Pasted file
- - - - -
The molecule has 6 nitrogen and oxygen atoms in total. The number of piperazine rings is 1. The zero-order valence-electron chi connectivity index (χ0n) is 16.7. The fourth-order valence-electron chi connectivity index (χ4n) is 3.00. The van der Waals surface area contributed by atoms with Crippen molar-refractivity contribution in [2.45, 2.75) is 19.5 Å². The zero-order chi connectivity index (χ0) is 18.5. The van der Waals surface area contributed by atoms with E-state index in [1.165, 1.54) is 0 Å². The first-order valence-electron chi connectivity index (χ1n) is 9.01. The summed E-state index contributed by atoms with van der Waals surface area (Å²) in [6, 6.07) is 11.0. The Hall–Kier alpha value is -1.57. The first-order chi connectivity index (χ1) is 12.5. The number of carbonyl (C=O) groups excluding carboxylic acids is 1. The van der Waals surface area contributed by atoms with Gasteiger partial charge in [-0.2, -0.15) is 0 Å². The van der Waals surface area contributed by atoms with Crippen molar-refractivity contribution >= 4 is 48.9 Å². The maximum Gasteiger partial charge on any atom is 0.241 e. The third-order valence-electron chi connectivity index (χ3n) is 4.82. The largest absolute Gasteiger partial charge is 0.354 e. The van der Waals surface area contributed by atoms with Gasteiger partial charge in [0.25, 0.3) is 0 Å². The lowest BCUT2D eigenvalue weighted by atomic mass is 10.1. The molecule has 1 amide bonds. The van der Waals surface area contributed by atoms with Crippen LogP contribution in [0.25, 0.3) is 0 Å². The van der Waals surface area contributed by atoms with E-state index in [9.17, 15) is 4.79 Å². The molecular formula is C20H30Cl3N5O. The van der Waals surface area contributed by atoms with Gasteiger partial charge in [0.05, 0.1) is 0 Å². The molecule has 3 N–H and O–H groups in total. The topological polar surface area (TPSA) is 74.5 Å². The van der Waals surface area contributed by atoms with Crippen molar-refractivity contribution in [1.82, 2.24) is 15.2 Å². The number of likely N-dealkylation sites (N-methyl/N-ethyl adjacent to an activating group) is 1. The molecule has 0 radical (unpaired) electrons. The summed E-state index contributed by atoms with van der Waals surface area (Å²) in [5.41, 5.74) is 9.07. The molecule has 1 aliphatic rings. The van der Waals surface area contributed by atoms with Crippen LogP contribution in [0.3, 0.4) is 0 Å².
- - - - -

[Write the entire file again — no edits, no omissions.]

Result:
The molecule has 6 nitrogen and oxygen atoms in total. The number of piperazine rings is 1. The zero-order valence-electron chi connectivity index (χ0n) is 16.7. The fourth-order valence-electron chi connectivity index (χ4n) is 3.00. The van der Waals surface area contributed by atoms with Crippen molar-refractivity contribution in [2.45, 2.75) is 19.5 Å². The zero-order chi connectivity index (χ0) is 18.5. The van der Waals surface area contributed by atoms with E-state index in [1.165, 1.54) is 0 Å². The first-order valence-electron chi connectivity index (χ1n) is 9.01. The summed E-state index contributed by atoms with van der Waals surface area (Å²) in [6, 6.07) is 11.0. The Hall–Kier alpha value is -1.57. The first-order chi connectivity index (χ1) is 12.5. The number of carbonyl (C=O) groups excluding carboxylic acids is 1. The van der Waals surface area contributed by atoms with Gasteiger partial charge in [-0.2, -0.15) is 0 Å². The van der Waals surface area contributed by atoms with Crippen molar-refractivity contribution >= 4 is 48.9 Å². The maximum Gasteiger partial charge on any atom is 0.241 e. The third-order valence-electron chi connectivity index (χ3n) is 4.82. The largest absolute Gasteiger partial charge is 0.354 e. The van der Waals surface area contributed by atoms with Gasteiger partial charge in [0.25, 0.3) is 0 Å². The lowest BCUT2D eigenvalue weighted by atomic mass is 10.1. The molecule has 1 amide bonds. The van der Waals surface area contributed by atoms with Crippen LogP contribution in [0.25, 0.3) is 0 Å². The van der Waals surface area contributed by atoms with E-state index in [9.17, 15) is 4.79 Å². The molecular formula is C20H30Cl3N5O. The van der Waals surface area contributed by atoms with Gasteiger partial charge in [0.05, 0.1) is 0 Å². The molecule has 3 N–H and O–H groups in total. The topological polar surface area (TPSA) is 74.5 Å². The van der Waals surface area contributed by atoms with Crippen molar-refractivity contribution in [1.82, 2.24) is 15.2 Å². The number of likely N-dealkylation sites (N-methyl/N-ethyl adjacent to an activating group) is 1. The molecule has 0 radical (unpaired) electrons. The summed E-state index contributed by atoms with van der Waals surface area (Å²) in [5.41, 5.74) is 9.07. The molecule has 1 aliphatic rings. The van der Waals surface area contributed by atoms with Crippen LogP contribution in [0.3, 0.4) is 0 Å².